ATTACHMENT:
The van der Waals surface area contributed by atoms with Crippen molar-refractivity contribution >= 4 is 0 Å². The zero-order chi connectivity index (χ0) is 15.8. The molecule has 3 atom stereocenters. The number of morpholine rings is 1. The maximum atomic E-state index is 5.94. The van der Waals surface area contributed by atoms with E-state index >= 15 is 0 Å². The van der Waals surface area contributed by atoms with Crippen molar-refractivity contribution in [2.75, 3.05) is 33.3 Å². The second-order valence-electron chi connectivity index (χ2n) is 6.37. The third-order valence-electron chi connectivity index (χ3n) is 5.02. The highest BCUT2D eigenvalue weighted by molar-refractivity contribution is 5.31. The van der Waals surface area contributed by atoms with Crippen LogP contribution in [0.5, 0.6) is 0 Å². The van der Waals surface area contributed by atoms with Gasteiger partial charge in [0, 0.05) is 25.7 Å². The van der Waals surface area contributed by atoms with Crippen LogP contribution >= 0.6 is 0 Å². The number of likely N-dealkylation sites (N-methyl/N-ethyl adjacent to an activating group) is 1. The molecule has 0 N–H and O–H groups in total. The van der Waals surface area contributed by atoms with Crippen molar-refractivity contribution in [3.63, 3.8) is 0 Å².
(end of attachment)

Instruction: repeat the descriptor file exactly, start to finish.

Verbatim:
The van der Waals surface area contributed by atoms with Crippen molar-refractivity contribution >= 4 is 0 Å². The zero-order chi connectivity index (χ0) is 15.8. The molecule has 3 atom stereocenters. The number of morpholine rings is 1. The maximum atomic E-state index is 5.94. The van der Waals surface area contributed by atoms with E-state index >= 15 is 0 Å². The van der Waals surface area contributed by atoms with Crippen molar-refractivity contribution in [2.75, 3.05) is 33.3 Å². The second-order valence-electron chi connectivity index (χ2n) is 6.37. The third-order valence-electron chi connectivity index (χ3n) is 5.02. The highest BCUT2D eigenvalue weighted by molar-refractivity contribution is 5.31. The van der Waals surface area contributed by atoms with Crippen LogP contribution in [0.5, 0.6) is 0 Å². The van der Waals surface area contributed by atoms with Gasteiger partial charge in [0, 0.05) is 25.7 Å². The van der Waals surface area contributed by atoms with Crippen LogP contribution >= 0.6 is 0 Å². The number of likely N-dealkylation sites (N-methyl/N-ethyl adjacent to an activating group) is 1. The molecule has 0 N–H and O–H groups in total. The van der Waals surface area contributed by atoms with Crippen molar-refractivity contribution in [3.63, 3.8) is 0 Å².